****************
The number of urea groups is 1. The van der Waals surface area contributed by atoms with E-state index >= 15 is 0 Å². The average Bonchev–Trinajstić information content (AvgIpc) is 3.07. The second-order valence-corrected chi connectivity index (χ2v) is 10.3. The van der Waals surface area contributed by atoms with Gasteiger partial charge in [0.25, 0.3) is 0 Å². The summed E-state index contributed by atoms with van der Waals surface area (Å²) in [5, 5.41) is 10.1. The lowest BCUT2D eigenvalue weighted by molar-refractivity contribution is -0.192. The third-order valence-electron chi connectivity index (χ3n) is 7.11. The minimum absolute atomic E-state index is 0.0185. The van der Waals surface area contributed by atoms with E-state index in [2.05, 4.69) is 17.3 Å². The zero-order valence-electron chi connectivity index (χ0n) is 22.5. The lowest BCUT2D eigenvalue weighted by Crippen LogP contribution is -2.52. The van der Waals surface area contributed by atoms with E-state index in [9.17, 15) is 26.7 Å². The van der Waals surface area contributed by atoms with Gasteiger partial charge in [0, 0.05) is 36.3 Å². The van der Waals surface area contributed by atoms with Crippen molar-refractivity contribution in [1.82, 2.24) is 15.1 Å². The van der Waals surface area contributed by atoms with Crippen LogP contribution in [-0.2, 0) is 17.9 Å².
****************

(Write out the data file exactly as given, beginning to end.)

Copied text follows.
The number of urea groups is 1. The van der Waals surface area contributed by atoms with E-state index >= 15 is 0 Å². The average Bonchev–Trinajstić information content (AvgIpc) is 3.07. The second-order valence-corrected chi connectivity index (χ2v) is 10.3. The van der Waals surface area contributed by atoms with Gasteiger partial charge in [0.25, 0.3) is 0 Å². The summed E-state index contributed by atoms with van der Waals surface area (Å²) in [5, 5.41) is 10.1. The lowest BCUT2D eigenvalue weighted by molar-refractivity contribution is -0.192. The third-order valence-electron chi connectivity index (χ3n) is 7.11. The minimum absolute atomic E-state index is 0.0185. The van der Waals surface area contributed by atoms with E-state index in [2.05, 4.69) is 17.3 Å². The zero-order valence-electron chi connectivity index (χ0n) is 22.5. The lowest BCUT2D eigenvalue weighted by Crippen LogP contribution is -2.52. The van der Waals surface area contributed by atoms with E-state index in [9.17, 15) is 26.7 Å². The van der Waals surface area contributed by atoms with Gasteiger partial charge in [0, 0.05) is 36.3 Å². The van der Waals surface area contributed by atoms with Crippen molar-refractivity contribution in [1.82, 2.24) is 15.1 Å². The van der Waals surface area contributed by atoms with Crippen LogP contribution in [-0.2, 0) is 17.9 Å².